The company oversaw the creative and artistic direction of the tour and laid out the vision for the show projection content. “Fast & Furious Live is an impressively ambitious choreography of creative inputs which proudly sit side by side with the spectacular driving,” stated Dawkins to TPi. “It was a long and exciting journey, with some extreme creative challenges, but all very worth it to see the fantastic final outcome, a truly great show.” To aid in the production, Dawkins brought in her long-time collaborator, dandelion + burdock. The mapping specialist managed the complex and creative challenges of devising the projection content and 3D animation. For the projection, Dawkins utilised 48 Panasonic’s DZ21K projectors along side disguise 4x4 servers. The production also used Notch realtime effects alongside a Blacktrax tracking system, which integrated with each of the cars. Lighting Designer Bruno Poet worked alongside the projection department. Last seen on the pages of TPi for his work with Iceland’s Sigur Rós, Poet was brought into the Fast & Furious camp almost 18-months before the beginning of tech rehearsals. He elaborated: “Kate Dawkins and I have collaborated on several projects in the past. Both she and the production were keen to have an LD involved who had worked with video mapping of this scale before.” It was essential the lighting didn’t conflict with the projection on either the real wall or stage. “It’s all about the angles you choose,” said Poet. “The majority of the projection was from the top down onto the floor which makes quite a flat surface. My main job with the lighting was to pick up the cars at varying angles to give them more of a 3D presence as they drove around the performance area.” The LD also explained how he blended the fixture intensities so as to match the video content’s pallet making the lighting design an extension of the video itself.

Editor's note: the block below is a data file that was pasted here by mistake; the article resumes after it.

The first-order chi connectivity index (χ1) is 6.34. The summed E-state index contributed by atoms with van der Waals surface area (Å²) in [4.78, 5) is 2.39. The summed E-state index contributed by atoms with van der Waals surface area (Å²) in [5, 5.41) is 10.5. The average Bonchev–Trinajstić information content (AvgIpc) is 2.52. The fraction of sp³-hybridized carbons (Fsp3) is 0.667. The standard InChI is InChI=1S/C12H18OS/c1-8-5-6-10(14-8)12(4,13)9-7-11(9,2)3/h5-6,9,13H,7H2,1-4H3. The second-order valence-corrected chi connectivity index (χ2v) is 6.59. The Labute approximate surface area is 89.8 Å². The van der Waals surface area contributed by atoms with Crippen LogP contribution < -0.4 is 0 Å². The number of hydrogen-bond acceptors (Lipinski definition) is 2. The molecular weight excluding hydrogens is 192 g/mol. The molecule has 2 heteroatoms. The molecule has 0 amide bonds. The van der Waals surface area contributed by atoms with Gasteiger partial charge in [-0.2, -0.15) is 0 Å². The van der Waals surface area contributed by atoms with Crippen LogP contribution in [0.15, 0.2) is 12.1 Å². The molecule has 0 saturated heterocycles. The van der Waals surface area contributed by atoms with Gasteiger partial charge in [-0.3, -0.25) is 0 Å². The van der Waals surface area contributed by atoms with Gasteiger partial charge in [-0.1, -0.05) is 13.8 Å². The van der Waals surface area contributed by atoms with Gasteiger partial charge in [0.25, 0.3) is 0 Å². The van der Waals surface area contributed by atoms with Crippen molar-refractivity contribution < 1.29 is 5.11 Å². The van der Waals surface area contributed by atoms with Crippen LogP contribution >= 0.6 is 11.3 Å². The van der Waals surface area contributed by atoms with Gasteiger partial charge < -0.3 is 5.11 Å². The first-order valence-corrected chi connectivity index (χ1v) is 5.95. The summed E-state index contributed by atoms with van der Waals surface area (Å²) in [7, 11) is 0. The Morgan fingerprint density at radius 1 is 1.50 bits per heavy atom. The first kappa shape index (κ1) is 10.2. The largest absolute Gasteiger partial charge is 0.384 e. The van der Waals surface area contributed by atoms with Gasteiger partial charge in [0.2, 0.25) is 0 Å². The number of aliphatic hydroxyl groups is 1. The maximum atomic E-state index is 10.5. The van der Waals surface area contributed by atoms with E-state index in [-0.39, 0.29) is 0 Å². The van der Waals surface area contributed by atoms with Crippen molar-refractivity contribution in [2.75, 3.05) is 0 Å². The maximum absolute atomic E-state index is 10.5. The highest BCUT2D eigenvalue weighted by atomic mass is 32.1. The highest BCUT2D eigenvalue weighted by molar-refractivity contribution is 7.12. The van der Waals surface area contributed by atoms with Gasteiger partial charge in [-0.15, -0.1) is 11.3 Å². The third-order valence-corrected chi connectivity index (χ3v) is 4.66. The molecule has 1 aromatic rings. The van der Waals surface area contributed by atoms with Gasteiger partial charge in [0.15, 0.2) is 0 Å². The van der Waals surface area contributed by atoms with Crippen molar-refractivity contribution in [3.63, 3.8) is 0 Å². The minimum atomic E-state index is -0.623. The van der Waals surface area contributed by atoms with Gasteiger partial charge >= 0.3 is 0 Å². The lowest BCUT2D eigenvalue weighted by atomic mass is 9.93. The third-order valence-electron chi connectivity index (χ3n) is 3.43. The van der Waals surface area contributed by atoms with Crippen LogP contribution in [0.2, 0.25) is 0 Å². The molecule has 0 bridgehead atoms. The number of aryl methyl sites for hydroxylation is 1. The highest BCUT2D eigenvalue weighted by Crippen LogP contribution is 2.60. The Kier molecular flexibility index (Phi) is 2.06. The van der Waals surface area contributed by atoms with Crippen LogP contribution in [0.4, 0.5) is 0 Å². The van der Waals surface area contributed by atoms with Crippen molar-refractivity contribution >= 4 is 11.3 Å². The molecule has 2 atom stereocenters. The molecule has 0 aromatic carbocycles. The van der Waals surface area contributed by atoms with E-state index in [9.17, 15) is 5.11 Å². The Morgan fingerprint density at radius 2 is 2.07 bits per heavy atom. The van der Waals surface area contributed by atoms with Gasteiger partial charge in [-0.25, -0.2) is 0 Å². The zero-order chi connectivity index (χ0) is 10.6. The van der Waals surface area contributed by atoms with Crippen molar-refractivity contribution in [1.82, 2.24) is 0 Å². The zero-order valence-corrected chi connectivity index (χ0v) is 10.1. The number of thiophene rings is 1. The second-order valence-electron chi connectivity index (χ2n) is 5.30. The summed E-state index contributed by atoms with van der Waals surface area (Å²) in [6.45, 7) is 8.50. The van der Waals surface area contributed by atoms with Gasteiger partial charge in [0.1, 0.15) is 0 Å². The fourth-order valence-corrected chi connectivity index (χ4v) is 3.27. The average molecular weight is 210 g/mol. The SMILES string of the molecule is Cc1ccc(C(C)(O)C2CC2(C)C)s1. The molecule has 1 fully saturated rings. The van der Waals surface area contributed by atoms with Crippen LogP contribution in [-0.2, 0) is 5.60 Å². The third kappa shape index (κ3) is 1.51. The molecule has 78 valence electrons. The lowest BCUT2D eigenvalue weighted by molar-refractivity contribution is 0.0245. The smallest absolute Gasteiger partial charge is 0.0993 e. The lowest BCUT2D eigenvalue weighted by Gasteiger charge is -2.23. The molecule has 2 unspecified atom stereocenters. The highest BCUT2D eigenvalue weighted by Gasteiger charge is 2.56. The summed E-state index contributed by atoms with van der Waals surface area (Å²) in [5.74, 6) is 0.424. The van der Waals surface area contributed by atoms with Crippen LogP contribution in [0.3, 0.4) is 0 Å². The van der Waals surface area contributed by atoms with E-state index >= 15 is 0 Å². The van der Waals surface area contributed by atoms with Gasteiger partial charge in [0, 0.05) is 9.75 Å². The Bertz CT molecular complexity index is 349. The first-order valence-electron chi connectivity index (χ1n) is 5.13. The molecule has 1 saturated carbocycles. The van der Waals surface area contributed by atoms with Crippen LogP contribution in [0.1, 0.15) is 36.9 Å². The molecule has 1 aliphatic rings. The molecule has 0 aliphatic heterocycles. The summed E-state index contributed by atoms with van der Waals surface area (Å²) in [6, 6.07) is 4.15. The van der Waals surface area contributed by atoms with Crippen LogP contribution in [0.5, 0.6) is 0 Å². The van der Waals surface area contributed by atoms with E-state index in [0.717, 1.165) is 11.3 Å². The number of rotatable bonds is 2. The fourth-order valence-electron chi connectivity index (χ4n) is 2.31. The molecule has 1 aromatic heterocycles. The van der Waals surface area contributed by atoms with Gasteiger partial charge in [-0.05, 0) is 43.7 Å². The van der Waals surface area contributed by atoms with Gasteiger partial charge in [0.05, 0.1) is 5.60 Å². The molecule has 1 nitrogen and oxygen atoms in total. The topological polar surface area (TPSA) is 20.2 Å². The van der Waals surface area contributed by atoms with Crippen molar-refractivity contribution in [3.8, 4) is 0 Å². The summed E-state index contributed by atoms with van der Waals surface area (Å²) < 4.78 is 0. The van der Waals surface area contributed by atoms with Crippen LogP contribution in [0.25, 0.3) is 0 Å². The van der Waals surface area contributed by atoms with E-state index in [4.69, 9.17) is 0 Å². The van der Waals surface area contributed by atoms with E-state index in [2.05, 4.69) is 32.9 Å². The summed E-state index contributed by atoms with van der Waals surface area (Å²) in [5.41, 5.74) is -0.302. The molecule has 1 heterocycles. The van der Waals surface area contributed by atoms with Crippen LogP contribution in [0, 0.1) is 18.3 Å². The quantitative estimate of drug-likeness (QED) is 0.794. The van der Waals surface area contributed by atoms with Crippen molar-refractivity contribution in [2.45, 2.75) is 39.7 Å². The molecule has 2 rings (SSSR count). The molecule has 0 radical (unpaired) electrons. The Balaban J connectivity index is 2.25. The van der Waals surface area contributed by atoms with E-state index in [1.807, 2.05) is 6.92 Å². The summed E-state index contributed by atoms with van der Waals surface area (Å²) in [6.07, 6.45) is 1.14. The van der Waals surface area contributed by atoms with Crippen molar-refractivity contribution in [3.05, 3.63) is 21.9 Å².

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Providing all the kit for the tour was PRG XL Video which he had worked affect the video projection and doesn’t create visual issues for the drivers.” with on several other touring projects. “But this was my first arena show An MA Lighting grandMA2 was the desk of choice because, as he put with them as the supplier,” stated Poet, adding, “They were brilliant it, “The MA is such a fantastic tool at handling this number of fixtures.” throughout and I was very impressed with their service. The crew they Poet’s programmer was long-time collaborator, Matt Daw. He worked with provided are fantastic and their experience on shows of this scale proved Simon Port, who launched the design while on tour. Timecode was an invaluable.” important element throughout the show. “For the tour Simon is using a In the lighting rig Poet made use of several mixture of Timecode and live launching various PRG’s own fixtures including the PRG Best Boy looks depending on the scene. For example, and the Icons. “This was the first time I had used in the Miami scene when we used Feeding the the PRG Best Boys and was really impressed. Fish’s LED-coded cars, our lighting design was They are fast, punchy with a great frost and zoom completely synced to the music.” range letting you blend the colours together well.” Alix Wilding, Director for Feeding the Fish, “From a tech perspective, as far described the looks on the cars. “The creation Common fixtures in Poet’s arsenal were the GLP impression X4 Bars. “We used the X4’s mainly for was developed at the same time as the as we know, the Nissan Skyline a wash for the audience as well as some beam choreography of the piece. Feeding the Fish has the most programmable effects for the Miami scenes. This element of created the LED content, so I worked closely the show was also complemented with the PRG LEDs on a moving car ever – we with Colin Sangster, Kate Dawkins and Rowland Icons.” French right from the beginning. Bruno designed are in the process of applying The Claypaky Spheriscan also proved vital. the set lighting once the LED car content and “During one of the early scenes in the show we choreography was in the final stages.” All 4 of for a Guinness World Record! have a helicopter effect. To create the look of the cars boasted unique content throughout The final result is something we the scene, including replicated paint jobs from blades we have the Spheriscan in the roof utilising the fixture’s 360 degree mirror.” Poet was also vehicles from 2 Fast 2 Furious. “Each car receives are super proud of.” keen to highlight his choice of haze - namely the an initial DMX trigger from the lighting desk, then Alix Wilding, Director, MDG Fog ATMOSPHERE. “It produces a fine haze runs its own programme on an Independent which looks great with the lights but doesn’t Media Server,” explained Wilding. “It’s been a very Feeding the Fish 60